A progressive decline in mental capability is because of degeneration of brain tissue,
- Age: Generally common among adults
- Genetics: Sometimes runs in families
- Gender, Lifestyle: Not Significant factors
Alzheimer’s disease is the general cause of dementia. Occasionally, younger people are affected by the disease. The underlying cause of the tissue destruction is unidentified, even though genetic factors might be complicated.
Alzheimerr’s and Dementia
Alzheimer’s disease is a degenerative disease of the brain that results in dementia. The terms Alzheimer’s and Dementia are often used interchangeably, but they are two distinct concepts with many differences between them. Alzheimer’s is the most common cause of dementia – in fact, almost two–thirds of dementia cases are due to Alzheimer’s disease. Alzheimer’s disease is the most common cause of mental decline, or dementia. But dementia has many other causes. Dementia is a broader term than Alzheimer’s and refers to any brain syndrome resulting in problems with memory, orientation, judgment, executive functioning, and communication. Although some kinds of memory loss are normal parts of aging, the changes due to aging are not severe enough to interfere with the level of function.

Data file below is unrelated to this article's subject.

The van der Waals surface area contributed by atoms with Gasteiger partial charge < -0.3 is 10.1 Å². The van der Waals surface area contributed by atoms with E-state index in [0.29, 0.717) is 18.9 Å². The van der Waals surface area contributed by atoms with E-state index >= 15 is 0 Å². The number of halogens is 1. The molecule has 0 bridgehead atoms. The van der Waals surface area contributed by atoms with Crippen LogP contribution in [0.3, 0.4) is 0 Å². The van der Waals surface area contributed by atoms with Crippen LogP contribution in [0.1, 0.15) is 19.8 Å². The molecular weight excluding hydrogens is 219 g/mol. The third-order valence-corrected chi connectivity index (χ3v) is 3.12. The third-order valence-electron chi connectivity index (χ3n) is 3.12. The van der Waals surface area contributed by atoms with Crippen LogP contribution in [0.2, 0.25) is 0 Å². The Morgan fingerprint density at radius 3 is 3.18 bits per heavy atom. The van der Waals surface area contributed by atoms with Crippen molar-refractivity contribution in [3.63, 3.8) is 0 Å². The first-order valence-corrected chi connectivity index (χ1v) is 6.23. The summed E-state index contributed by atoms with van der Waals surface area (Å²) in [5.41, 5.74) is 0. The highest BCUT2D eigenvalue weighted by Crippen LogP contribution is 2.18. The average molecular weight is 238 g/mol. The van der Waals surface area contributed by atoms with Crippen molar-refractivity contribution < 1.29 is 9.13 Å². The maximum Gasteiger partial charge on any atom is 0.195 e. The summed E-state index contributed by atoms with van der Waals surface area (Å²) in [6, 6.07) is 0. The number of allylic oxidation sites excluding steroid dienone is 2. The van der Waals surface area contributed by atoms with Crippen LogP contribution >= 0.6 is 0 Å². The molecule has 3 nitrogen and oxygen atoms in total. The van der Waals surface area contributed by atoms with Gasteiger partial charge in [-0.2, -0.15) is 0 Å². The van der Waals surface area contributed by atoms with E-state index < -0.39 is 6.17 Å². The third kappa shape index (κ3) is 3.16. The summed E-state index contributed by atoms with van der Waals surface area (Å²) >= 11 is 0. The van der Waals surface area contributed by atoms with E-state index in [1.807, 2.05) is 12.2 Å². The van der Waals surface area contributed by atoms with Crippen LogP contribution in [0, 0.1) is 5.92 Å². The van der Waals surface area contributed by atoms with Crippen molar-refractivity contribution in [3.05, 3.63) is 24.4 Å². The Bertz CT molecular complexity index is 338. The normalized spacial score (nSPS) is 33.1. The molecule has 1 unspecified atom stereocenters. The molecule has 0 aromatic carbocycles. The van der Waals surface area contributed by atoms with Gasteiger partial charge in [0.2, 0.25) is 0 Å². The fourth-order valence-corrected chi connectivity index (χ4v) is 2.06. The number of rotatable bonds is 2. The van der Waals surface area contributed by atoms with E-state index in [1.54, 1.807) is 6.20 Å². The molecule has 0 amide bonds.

Dementia is a syndrome characterized by:
- impairment in memory
- impairment in another area of thinking such as the ability to reason and organize thoughts, the ability to use language, or the ability to see the visual world accurately.
Sometimes, dementia is caused due to multiple medical conditions. In these cases, it is often called as “Mixed dementia.” The most common form of mixed dementia is due to both Alzheimer’s and vascular disease.
Many different diseases can cause dementia, but Alzheimer’s disease is by far the most common cause for dementia in the United States and in most countries in the world.